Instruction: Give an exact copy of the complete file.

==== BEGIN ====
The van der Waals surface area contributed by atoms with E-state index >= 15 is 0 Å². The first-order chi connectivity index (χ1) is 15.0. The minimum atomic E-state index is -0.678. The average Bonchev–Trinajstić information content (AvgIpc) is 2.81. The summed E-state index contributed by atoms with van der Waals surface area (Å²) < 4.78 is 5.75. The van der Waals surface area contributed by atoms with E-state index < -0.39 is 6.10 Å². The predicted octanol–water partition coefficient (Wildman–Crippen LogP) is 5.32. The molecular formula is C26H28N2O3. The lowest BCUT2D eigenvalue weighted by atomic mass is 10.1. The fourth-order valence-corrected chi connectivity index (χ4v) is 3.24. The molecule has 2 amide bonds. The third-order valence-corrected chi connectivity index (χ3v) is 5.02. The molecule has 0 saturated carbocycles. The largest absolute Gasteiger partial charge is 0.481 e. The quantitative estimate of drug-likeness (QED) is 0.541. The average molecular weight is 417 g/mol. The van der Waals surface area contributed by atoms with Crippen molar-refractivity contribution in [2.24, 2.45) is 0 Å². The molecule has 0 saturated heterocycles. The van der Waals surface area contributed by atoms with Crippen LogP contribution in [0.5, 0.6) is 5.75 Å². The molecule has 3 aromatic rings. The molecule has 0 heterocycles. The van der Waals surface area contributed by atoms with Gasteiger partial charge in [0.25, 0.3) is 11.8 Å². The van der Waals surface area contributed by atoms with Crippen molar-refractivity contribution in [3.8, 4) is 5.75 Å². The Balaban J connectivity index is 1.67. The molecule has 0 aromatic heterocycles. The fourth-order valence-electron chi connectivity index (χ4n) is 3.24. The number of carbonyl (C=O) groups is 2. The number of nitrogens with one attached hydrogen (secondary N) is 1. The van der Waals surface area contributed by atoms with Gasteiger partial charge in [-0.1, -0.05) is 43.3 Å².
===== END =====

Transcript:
The van der Waals surface area contributed by atoms with E-state index >= 15 is 0 Å². The first-order chi connectivity index (χ1) is 15.0. The minimum atomic E-state index is -0.678. The average Bonchev–Trinajstić information content (AvgIpc) is 2.81. The summed E-state index contributed by atoms with van der Waals surface area (Å²) < 4.78 is 5.75. The van der Waals surface area contributed by atoms with E-state index < -0.39 is 6.10 Å². The predicted octanol–water partition coefficient (Wildman–Crippen LogP) is 5.32. The molecular formula is C26H28N2O3. The lowest BCUT2D eigenvalue weighted by atomic mass is 10.1. The fourth-order valence-corrected chi connectivity index (χ4v) is 3.24. The molecule has 2 amide bonds. The third-order valence-corrected chi connectivity index (χ3v) is 5.02. The molecule has 0 saturated carbocycles. The largest absolute Gasteiger partial charge is 0.481 e. The quantitative estimate of drug-likeness (QED) is 0.541. The average molecular weight is 417 g/mol. The van der Waals surface area contributed by atoms with Crippen molar-refractivity contribution in [2.24, 2.45) is 0 Å². The molecule has 0 saturated heterocycles. The van der Waals surface area contributed by atoms with Crippen LogP contribution in [0.5, 0.6) is 5.75 Å². The molecule has 3 aromatic rings. The molecule has 0 heterocycles. The van der Waals surface area contributed by atoms with Gasteiger partial charge in [0.25, 0.3) is 11.8 Å². The van der Waals surface area contributed by atoms with Crippen molar-refractivity contribution in [3.8, 4) is 5.75 Å². The Balaban J connectivity index is 1.67. The molecule has 0 aromatic heterocycles. The fourth-order valence-electron chi connectivity index (χ4n) is 3.24. The number of carbonyl (C=O) groups is 2. The number of nitrogens with one attached hydrogen (secondary N) is 1. The van der Waals surface area contributed by atoms with Gasteiger partial charge in [-0.1, -0.05) is 43.3 Å².